In the sixth month the angel Gabriel was sent from God to a city of Galilee named Nazareth, to a virgin betrothed to a man whose name was Joseph, of the house of David; and the virgin’s name was Mary. And he came to her and said, “Hail O favored one, the Lord is with you!” But she was greatly troubled at the saying, and considered in her mind what sort of greeting this might be. And the angel said, “Do not be afraid, Mary, for you have found favor with God. And behold, you will conceive in your womb and bear a son, and you shall call his name Jesus.”….
And Mary said to the angel, “How shall this be, since I have no husband?” And the angel said to her,
“The Holy Spirit will come upon you, and the power of the Most High will overshadow you; therefore the child to be born will be called holy, the Son of God.”….
And Mary said, “Behold, I am the handmaid of the Lord; let it be to me according to your word.” Luke 1 vs. 26-31, 34-35, 38 the New Oxford Annotated Bible
At sometime in our lives, we are struck by some thing that stops us in our tracks: an illness, the death of a loved one, or a societal event that threatens to shake the very core of our world. All of a sudden we realize the system that knew and lived in has been altered so radically that we cannot respond as we once did. We, and the system we have grown so comfortable in, are way out of sync.
We can no longer be who we were; we are at a crossroads.
Depression, fear, and anger can easily set in at this time if we try to resist the need to change in response to our new circumstances.
What direction do we take? Do we engage in fear-based obedience simply to follow the tribe, even if conforming means going against our values so that we avoid possible ostracism and alienation? Do we act out our fears in angry, possibly violent outbursts, causing even more unrest; or do we follow the path that is hidden in mystery, relying on our faith and a power greater than ourselves to guide us as we move forward in love and compassion.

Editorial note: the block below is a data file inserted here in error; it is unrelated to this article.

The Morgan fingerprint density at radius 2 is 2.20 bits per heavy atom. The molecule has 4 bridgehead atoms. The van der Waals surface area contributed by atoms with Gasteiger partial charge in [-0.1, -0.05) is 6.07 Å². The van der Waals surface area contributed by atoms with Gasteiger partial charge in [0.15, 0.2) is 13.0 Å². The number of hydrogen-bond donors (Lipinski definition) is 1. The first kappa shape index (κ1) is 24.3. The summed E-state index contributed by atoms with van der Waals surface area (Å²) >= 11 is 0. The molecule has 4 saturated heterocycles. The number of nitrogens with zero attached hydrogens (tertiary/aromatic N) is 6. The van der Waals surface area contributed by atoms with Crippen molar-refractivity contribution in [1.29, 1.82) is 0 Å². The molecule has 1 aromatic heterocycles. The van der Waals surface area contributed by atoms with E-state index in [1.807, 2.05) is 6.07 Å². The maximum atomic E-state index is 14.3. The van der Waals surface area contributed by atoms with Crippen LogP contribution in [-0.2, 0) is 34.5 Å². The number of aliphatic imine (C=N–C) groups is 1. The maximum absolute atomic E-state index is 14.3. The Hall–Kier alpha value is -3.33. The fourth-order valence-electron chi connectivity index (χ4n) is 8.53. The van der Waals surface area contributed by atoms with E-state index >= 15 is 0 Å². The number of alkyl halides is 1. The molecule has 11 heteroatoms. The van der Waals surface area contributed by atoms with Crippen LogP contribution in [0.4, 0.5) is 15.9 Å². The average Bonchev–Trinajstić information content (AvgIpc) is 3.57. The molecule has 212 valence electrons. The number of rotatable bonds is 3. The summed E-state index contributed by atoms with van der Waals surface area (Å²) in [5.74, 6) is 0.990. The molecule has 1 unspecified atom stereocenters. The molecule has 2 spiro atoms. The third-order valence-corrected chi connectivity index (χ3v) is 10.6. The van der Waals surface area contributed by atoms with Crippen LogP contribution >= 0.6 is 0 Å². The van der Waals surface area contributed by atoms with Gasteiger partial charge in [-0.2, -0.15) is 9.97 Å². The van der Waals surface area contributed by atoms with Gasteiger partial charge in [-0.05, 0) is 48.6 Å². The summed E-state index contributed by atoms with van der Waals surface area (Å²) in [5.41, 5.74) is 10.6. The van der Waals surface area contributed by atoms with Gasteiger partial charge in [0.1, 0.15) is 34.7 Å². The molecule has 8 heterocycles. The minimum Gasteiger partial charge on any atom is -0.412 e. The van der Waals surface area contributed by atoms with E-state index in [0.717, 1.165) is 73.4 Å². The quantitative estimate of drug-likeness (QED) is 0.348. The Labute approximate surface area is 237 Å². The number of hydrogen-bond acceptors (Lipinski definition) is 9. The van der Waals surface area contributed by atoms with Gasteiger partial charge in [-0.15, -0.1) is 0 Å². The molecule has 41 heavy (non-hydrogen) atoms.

In order to discern the right course for us to take it is imperative to ask questions. Questions to ourselves; to our loved ones; to our leaders. The most pivotal moment in the story of the Annunciation for me is when Mary asks Gabriel, a messenger from God, a question. This is significant on at least two levels: she is asking for clarification from a Divine messenger, and, she is a peasant woman in a Roman occupied village in a time when no woman was allowed to ask those types of questions.
What a powerful example Mary is to all of us, female and male.
Based on the response given by Gabriel, Mary could make an informed decision.
I do not know if Mary could see the final chapter of her son’s human life but she had to know that by making the decision to say yes, they would all be at risk for her acting against the precepts of the time. The alternative, saying no, could have been far worse for humanity. Her decision to say yes changed the course of history.
These have become dark times. We, who have chosen to break from convention, who believe as Jesus did in the dignity and respect of all creation, have been cast about like islands in a vitriolic sea. We must decide how to respond. Do we adapt to this new world order and follow along, remaining mostly silent in fearful surrender, or, if called to serve by Love, do we say, “Yes.”
What say you?
I will be taking the next few months to retreat into the stillness offered by this winter time to discern and reflect. I will continue to post here but will be less frequent.